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Viagra helps out endangered species

October 10, 2005 By Carina Dennis This article courtesy of Nature News.

Switch to western medicine may save certain animals from slaughter.

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The use of Viagra may be benefiting some endangered species. The suggestion comes from a survey showing that traditional Chinese-medicine users are switching from medicines based on animal products to 'the little blue pill' to treat erectile dysfunction.

A recent survey shows that the western treatment for this sexual problem seems to be replacing more traditional medicines, including potions made from seal penises and reindeer antler velvet. This could be having a knock-on effect on the welfare of those animals, scientists say. However, conservationists largely remain unconvinced.

Men care a lot - they really want to fix it quick.
William von Hippel
University of New South Wales, Sydney, Australia.
When Viagra first emerged as a powerful drug in the world of pharmaceuticals, many speculated that it might help to protect certain animals. In 2002, William von Hippel, a psychologist from the University of New South Wales in Sydney, Australia, and his brother Frank von Hippel, a biologist from the University of Alaska in Anchorage, reported that the trade in both seal penises and reindeer velvet had gone down1.

But others argued that this might have had more to do with the Asian economic crash of 1998 than the wonders of the little blue pill. TRAFFIC, an international wildlife conservation organization, refuted the claim that Viagra was to thank.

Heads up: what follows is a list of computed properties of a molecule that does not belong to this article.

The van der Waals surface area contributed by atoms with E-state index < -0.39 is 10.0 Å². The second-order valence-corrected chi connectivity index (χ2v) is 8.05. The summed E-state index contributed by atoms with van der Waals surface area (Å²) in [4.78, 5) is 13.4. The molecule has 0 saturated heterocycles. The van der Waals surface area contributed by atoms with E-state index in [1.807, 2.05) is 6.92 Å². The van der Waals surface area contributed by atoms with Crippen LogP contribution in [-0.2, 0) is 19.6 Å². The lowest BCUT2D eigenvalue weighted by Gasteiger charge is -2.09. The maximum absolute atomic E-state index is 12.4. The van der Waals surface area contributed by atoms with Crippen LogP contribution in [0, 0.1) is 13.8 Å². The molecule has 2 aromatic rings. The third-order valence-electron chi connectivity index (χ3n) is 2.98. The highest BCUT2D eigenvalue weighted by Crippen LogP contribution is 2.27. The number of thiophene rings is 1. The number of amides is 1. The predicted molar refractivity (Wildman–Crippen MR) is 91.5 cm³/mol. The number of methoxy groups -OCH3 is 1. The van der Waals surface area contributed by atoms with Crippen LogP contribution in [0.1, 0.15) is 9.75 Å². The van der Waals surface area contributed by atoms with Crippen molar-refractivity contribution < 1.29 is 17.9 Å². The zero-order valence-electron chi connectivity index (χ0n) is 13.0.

Switch to Viagra

Now the von Hippel brothers show that the trade in Viagra is on the rise. In a study funded by Pfizer, the manufacturer of Viagra, they surveyed 256 Chinese men, aged 50-76 years, who were receiving treatment at a clinic in Hong Kong2.

Of these men, 35 said they had previously tried, or were currently trying, traditional medicines to treat erectile dysfunction, and at least eight had switched to taking Viagra. Of the 29 men who reported trying Viagra, 16 of whom were still current users, none said they had switched (or reverted back) to using more traditional cures.

This one-way street was only observed for erectile dysfunction. For other conditions such as arthritis, indigestion and gout, traditional remedies were still favoured.

"I think there is a different response for erectile dysfunction compared with other ailments, because traditional remedies just don't work for that problem," says David Campbell, a conservation biologist at Grinnell College in Iowa.

Tradition overturned

Another reason, adds William von Hippel, may be that men are more willing to put aside millennia of belief in traditional remedies when the complaint has a larger impact on their quality of life. "Men really want to fix it quickly. If you have a headache, you care, but not to the same magnitude," he says.

But conservation groups caution against extrapolating this trend in Viagra usage to conclusions about endangered animals. "I don't see Viagra as having any effect on species conservation because endangered species are used for a wide range of products aside from treating impotence," says Glenn Sant, director of TRAFFIC Oceania. "Viagra really clouds the discussion of species conservation," he says.

He adds that conservation groups encourage traditional medicine consumers to use non-threatened species.

References

  1. Von Hippel F.A.& Von Hippel W. . Environ. Conserv., 29. 277 - 281 (2002).
  2. Von Hippel W., Von Hippel F.A., Chan N.& Cheng C. Environ. Conserv., DOI:10.1017/S0376892905002353 (in the press).

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